A rival had just finished the race with a chair around his neck and dragging three tires, a television and four sacks of trash. Another crossed the line with muscles bulging, towing a large refrigerator. But the strongest challenger was Manuel Jesus Ortega Garcia, a Spanish plumber who arrived at the finish pulling a fridge, a dishwasher, a propane gas tank, a fire extinguisher and a host of other odds and ends.

“The competition is intense this year,” said Zanelli. Now 71, he used his fitness and knack for finding trash to compete against athletes half his age. “I’m here to help the environment, but I also want to win.”

Italy, a land of beauty, is also a land of uncollected trash. The country struggles with chronic littering, inefficient garbage collection in many cities, and illegal dumping in the countryside of everything from washing machines to construction waste. Rome has become an emblem of Italy’s inability to fix its trash problem.

So it was fitting that at the recent World Plogging Championship more than 70 athletes from 16 countries tested their talents in this northern Italian city. During the six hours of the race, contestants collect points by racking up miles and vertical distance, and by carrying as much trash across the finish line as they can. Trash gets scored based on its weight and environmental impact. Batteries and electronic equipment earn the most points.

A mobile app ensures runners stay within the race’s permitted area, approximately 12 square miles. Athletes have to pass through checkpoints in the rugged, hilly park. They are issued gloves and four plastic bags to fill with garbage, and are also allowed to carry up to three bulky finds, such as tires or TVs.

Genoa, a gritty industrial port city in the country’s mountainous northwest, has a trash problem that gets worse the further one gets away from its relatively clean historic core. The park that hosted the plogging championship has long been plagued by garbage big and small.

“It’s ironic to have the World Plogging Championship in a country that’s not always as clean as it could be. But maybe it will help bring awareness and things will improve,” said Francesco Carcioffo, chief executive of Acea Pinerolese Industriale, an energy and recycling company that’s been involved in sponsoring and organizing the race since its first edition in 2021. All three world championships so far have been held in Italy.

Events that combine running and trash-collecting go back to at least 2010. The sport gained traction about seven years ago when a Swede, Erik Ahlström, coined the name plogging, a mashup of plocka upp, Swedish for “pick up,” and jogging.

“If you don’t have a catchy name you might as well not exist,” said Roberto Cavallo, an Italian environmental consultant and longtime plogger, who is on the world championship organizing committee together with Ahlström.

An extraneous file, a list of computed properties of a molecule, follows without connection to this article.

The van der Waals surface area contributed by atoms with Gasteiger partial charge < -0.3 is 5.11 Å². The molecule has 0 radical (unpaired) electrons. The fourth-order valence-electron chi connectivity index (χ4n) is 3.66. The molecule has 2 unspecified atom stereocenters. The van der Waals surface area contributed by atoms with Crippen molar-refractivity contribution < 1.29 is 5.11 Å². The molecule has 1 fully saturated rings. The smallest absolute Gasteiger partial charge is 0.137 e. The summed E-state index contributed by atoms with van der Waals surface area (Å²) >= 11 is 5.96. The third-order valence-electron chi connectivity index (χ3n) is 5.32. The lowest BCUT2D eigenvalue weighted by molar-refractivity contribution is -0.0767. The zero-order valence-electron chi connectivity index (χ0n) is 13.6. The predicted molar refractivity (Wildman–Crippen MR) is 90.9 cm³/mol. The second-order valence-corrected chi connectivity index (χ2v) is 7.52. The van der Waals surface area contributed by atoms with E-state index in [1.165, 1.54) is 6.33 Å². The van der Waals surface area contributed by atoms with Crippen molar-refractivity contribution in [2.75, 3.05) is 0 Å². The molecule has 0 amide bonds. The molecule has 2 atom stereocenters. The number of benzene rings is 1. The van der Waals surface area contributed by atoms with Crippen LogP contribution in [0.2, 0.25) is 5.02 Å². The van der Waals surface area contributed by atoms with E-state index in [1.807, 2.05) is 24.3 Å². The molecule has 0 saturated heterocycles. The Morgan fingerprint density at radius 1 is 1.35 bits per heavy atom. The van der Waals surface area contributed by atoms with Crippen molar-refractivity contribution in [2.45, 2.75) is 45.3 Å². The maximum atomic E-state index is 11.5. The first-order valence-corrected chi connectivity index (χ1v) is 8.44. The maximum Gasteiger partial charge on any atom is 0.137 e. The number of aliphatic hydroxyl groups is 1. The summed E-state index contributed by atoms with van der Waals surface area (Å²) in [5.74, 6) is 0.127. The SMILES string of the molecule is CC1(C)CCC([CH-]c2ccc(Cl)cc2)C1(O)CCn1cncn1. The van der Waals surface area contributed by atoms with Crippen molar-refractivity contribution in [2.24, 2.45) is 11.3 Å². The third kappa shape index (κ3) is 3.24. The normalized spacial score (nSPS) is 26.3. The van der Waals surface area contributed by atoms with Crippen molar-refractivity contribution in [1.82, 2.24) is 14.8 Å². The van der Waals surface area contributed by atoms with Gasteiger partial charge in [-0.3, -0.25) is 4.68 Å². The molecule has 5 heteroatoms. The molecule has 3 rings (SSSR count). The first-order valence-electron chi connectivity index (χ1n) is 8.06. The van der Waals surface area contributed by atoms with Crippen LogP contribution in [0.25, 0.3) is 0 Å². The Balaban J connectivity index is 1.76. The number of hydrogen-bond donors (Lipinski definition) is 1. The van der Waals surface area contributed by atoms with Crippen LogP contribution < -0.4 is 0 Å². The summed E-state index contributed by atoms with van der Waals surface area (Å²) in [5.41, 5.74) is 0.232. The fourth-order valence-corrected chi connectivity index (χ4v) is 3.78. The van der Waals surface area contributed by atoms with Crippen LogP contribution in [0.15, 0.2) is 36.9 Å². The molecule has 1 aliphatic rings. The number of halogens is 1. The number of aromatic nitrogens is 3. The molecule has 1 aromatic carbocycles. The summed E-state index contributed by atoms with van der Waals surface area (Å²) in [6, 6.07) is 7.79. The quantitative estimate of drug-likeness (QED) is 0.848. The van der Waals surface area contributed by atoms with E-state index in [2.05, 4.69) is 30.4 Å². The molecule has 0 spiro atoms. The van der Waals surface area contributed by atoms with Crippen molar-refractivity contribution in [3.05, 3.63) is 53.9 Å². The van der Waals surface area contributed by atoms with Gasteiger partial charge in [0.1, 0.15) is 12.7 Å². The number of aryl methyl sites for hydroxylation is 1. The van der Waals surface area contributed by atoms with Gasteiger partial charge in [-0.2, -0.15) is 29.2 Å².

Saturday’s event brought together a mix of wiry trail runners and environmental activists, some of whom looked less like elite athletes.

“We like plogging because it makes us feel a little less guilty about the way things are going with the environment,” said Elena Canuto, 29, as she warmed up before the start. She came in first in the women’s ranking two years ago. “This year I’m taking it a bit easier because I’m three months pregnant.”

Around two-thirds of the contestants were Italians. The rest came from other European countries, as well as Japan, Argentina, Uruguay, Mexico, Algeria, Ghana and Senegal.

“I hope to win so people in Senegal get enthusiastic about plogging,” said Issa Ba, a 30-year-old Senegalese-born factory worker who has lived in Italy for eight years.

“Three, two, one, go,” Cavallo shouted over a loudspeaker, and the athletes sprinted off in different directions. Some stopped 20 yards from the starting line to collect their first trash. Others took off to be the first to exploit richer pickings on wooded hilltops, where batteries and home appliances lay waiting.

As the hours went by, the athletes crisscrossed trails and roads, their bags became heavier. They tagged their bulky items and left them at roadsides for later collection. Contestants gathered at refreshment points, discussing what they had found as they fueled up on cookies and juice. Some contestants had brought their own reusable cups.

With 30 minutes left in the race, athletes were gathering so much trash that the organisers decided to tweak the rules: in addition to their four plastic bags, contestants could carry six bulky objects over the finish line rather than three.

“I know it’s like changing the rules halfway through a game of Monopoly, but I know I can rely on your comprehension,” Cavallo announced over the PA as the athletes braced for their final push to the finish line.

The rule change meant some contestants could almost double the weight of their trash, but others smelled a rat.

“That’s fantastic that people found so much stuff, but it’s not really fair to change the rules at the last minute,” said Paul Waye, a Dutch plogging evangelist who had passed up on some bulky trash because of the three-item rule.

Senegal will have to wait at least a year to have a plogging champion. Two hours after the end of Saturday’s race, Ba still hadn’t arrived at the finish line.

“My phone ran out of battery and I got lost,” Ba said later at the awards ceremony. “I’ll be back next year, but with a better phone.”

The race went better for Canuto. She used an abandoned shopping cart to wheel in her loot. It included a baby stroller, which the mother-to-be took as a good omen. Her total haul weighed a relatively modest 100 pounds, but was heavy on electronic equipment, which was enough for her to score her second triumph.

“I don’t know if I’ll be back next year to defend my title. The baby will be six or seven months old,” she said.

In the men’s ranking, Ortega, the Spanish plumber, brought in 310 pounds of waste, racked up more than 16 miles and climbed 7,300 feet to run away with the title.

Zanelli, the defending champion, didn’t make it onto the podium. He said he would take solace from the nearly new Neapolitan coffee maker he found during the first championship two years ago. “I’ll always have my victory and the coffee maker, which I polished and now display in my home,” he said.

Contestants collected more than 6,600 pounds of trash. The haul included fridges, bikes, dozens of tires, baby seats, mattresses, lead pipes, stoves, chairs, TVs, 1980s-era boomboxes with cassettes still inside, motorcycle helmets, electric fans, traffic cones, air rifles, a toilet and a soccer goal.

“This park hasn’t been this clean since the 15 century,” said Genoa’s ambassador for sport, Roberto Giordano.